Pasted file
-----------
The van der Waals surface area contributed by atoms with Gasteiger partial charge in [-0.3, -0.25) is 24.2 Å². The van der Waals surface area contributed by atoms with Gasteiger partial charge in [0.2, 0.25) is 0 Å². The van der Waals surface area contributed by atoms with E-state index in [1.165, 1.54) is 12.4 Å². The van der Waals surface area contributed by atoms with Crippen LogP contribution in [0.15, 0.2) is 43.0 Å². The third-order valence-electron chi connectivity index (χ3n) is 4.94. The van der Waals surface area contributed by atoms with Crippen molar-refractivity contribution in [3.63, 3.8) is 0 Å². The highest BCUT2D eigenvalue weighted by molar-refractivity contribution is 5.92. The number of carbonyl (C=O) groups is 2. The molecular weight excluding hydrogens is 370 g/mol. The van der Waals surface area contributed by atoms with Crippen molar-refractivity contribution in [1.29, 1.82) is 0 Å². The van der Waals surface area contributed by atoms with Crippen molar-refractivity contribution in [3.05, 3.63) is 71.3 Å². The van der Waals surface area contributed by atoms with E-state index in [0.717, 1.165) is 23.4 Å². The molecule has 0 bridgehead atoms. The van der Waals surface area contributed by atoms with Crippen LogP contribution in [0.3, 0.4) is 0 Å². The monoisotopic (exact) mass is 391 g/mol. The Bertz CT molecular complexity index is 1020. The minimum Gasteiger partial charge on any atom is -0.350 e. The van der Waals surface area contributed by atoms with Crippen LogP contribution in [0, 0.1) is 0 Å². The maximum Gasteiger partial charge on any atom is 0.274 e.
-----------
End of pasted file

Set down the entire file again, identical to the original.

The van der Waals surface area contributed by atoms with Gasteiger partial charge in [-0.3, -0.25) is 24.2 Å². The van der Waals surface area contributed by atoms with Gasteiger partial charge in [0.2, 0.25) is 0 Å². The van der Waals surface area contributed by atoms with E-state index in [1.165, 1.54) is 12.4 Å². The van der Waals surface area contributed by atoms with Crippen LogP contribution in [0.15, 0.2) is 43.0 Å². The third-order valence-electron chi connectivity index (χ3n) is 4.94. The van der Waals surface area contributed by atoms with Crippen molar-refractivity contribution in [3.63, 3.8) is 0 Å². The highest BCUT2D eigenvalue weighted by molar-refractivity contribution is 5.92. The number of carbonyl (C=O) groups is 2. The molecular weight excluding hydrogens is 370 g/mol. The van der Waals surface area contributed by atoms with Crippen molar-refractivity contribution in [1.29, 1.82) is 0 Å². The van der Waals surface area contributed by atoms with Crippen molar-refractivity contribution in [3.05, 3.63) is 71.3 Å². The van der Waals surface area contributed by atoms with E-state index in [0.717, 1.165) is 23.4 Å². The molecule has 0 bridgehead atoms. The van der Waals surface area contributed by atoms with Crippen LogP contribution in [0.3, 0.4) is 0 Å². The monoisotopic (exact) mass is 391 g/mol. The Bertz CT molecular complexity index is 1020. The minimum Gasteiger partial charge on any atom is -0.350 e. The van der Waals surface area contributed by atoms with Crippen LogP contribution in [0, 0.1) is 0 Å². The maximum Gasteiger partial charge on any atom is 0.274 e.